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I need to create a background job that processes a table looking for rows matching on a particular id with different statuses. It will store the row data in a string to compare the data against a row with a matching id.

I know the syntax to get the row data but i have never tried comparing 2 rows from the same table before? How is it done? Would i need to use variables to store the data from each? Or some other way?

(Using SQL Server 2008)

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5 Answers 5

You can join a table to itself as many times as you require, it is called a self join.

An alias is assigned to each instance of the table (as in the example below) to differentiate one from another.

SELECT a.SelfJoinTableID
FROM   dbo.SelfJoinTable a
       INNER JOIN dbo.SelfJoinTable b
         ON a.SelfJoinTableID = b.SelfJoinTableID
       INNER JOIN dbo.SelfJoinTable c
         ON a.SelfJoinTableID = c.SelfJoinTableID
WHERE  a.Status = 'Status to filter a'
       AND b.Status = 'Status to filter b'
       AND c.Status = 'Status to filter c' 
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3  
Good for you for mentioning that you must alias –  HLGEM Feb 4 '09 at 14:35
8  
not really as many times as you require.. there is a limit of referencing 256 tables in query :] –  pkmiec Sep 28 '11 at 10:31

OK, after 2 years it's finally time to correct the syntax:

SELECT  t1.value, t2.value
FROM    MyTable t1
JOIN    MyTable t2
ON      t1.id = t2.id
WHERE   t1.id = @id
        AND t1.status = @status1
        AND t2.status = @status2
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2  
You should NOT use that syntax. Use specific joins instead. The left and right joins forms of that syntax are deprecated. I would not be surprised to find this form deprecated in the next version. –  HLGEM Feb 4 '09 at 14:34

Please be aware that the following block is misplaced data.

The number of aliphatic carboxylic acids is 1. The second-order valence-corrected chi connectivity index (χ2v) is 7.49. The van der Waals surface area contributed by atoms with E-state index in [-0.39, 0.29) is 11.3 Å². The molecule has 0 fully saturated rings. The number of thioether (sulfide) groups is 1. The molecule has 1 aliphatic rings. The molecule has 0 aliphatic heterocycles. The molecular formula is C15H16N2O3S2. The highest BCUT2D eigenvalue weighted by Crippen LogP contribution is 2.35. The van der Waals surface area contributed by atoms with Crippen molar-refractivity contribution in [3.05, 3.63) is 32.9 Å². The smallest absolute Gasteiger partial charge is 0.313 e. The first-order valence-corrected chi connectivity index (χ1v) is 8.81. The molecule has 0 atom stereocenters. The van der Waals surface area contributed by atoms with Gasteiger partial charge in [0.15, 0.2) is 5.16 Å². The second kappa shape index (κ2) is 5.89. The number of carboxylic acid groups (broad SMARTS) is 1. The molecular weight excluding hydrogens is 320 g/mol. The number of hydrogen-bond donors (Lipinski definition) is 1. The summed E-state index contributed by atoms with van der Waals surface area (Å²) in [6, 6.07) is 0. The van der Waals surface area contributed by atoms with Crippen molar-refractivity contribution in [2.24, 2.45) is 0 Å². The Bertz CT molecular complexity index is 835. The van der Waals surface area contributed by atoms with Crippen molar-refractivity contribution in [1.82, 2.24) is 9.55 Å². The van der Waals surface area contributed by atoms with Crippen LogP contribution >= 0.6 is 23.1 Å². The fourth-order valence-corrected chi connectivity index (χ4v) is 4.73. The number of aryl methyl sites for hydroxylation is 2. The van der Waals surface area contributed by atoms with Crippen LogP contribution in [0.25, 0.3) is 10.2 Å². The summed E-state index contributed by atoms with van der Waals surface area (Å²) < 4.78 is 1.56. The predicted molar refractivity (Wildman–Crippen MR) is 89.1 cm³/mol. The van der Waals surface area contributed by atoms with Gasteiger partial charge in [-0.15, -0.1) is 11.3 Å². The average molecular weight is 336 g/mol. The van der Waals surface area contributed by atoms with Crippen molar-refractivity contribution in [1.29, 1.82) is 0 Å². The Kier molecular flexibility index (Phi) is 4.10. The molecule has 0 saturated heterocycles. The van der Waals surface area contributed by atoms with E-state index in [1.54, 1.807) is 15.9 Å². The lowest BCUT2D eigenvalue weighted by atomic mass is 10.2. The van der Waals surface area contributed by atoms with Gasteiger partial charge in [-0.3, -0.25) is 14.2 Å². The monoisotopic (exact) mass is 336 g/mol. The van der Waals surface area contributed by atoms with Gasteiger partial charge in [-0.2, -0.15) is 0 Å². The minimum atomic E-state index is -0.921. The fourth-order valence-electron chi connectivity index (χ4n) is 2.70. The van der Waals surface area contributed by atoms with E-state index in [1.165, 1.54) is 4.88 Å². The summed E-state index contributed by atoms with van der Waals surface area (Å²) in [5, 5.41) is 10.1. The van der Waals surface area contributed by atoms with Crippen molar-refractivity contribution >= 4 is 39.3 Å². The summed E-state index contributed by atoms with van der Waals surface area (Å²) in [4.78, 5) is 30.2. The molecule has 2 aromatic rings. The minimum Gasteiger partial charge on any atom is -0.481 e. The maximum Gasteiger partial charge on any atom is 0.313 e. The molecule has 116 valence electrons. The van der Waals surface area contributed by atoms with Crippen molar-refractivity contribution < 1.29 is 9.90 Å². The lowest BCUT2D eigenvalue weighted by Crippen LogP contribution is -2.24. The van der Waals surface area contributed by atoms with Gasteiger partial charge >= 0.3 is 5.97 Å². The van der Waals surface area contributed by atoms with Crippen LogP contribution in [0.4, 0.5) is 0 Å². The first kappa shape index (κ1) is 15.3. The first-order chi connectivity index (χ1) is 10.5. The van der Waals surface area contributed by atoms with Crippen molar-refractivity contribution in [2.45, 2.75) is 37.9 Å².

@HLGEM - Can you provide links as to where this is mentioned as deprecated please? –  Pauk Nov 9 '10 at 10:54
2  
@Pauk ms-help://MS.SQLCC.v10/MS.SQLSVR.v10.en/s10sq_GetStart/html/c10eeaa5-3d3c-49b4-a‌​4bd-5dc4fb190142.htm And even if they weren;t deprecated the left and right versions should not be used as they give inconsistent and sometimes inaccurate results. They can sometimes be interpreted as a cross join instead of a left or right join. –  HLGEM Nov 9 '10 at 14:32
    
This link might be of more use than the ms-help guff: msdn.microsoft.com/en-us/library/dd172122.aspx –  Pauk Nov 10 '10 at 13:43

Some people find the following alternative syntax easier to see what is going on:

select t1.value,t2.value
from MyTable t1
    inner join MyTable t2 on
        t1.id = t2.id
where t1.id = @id
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SELECT * FROM A AS b INNER JOIN A AS c ON b.a = c.a
WHERE b.a = 'some column value'
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SELECT COUNT(*) FROM (SELECT * FROM tbl WHERE id=1 UNION SELECT * FROM tbl WHERE id=2) a

If you got two rows, they different, if one - the same.

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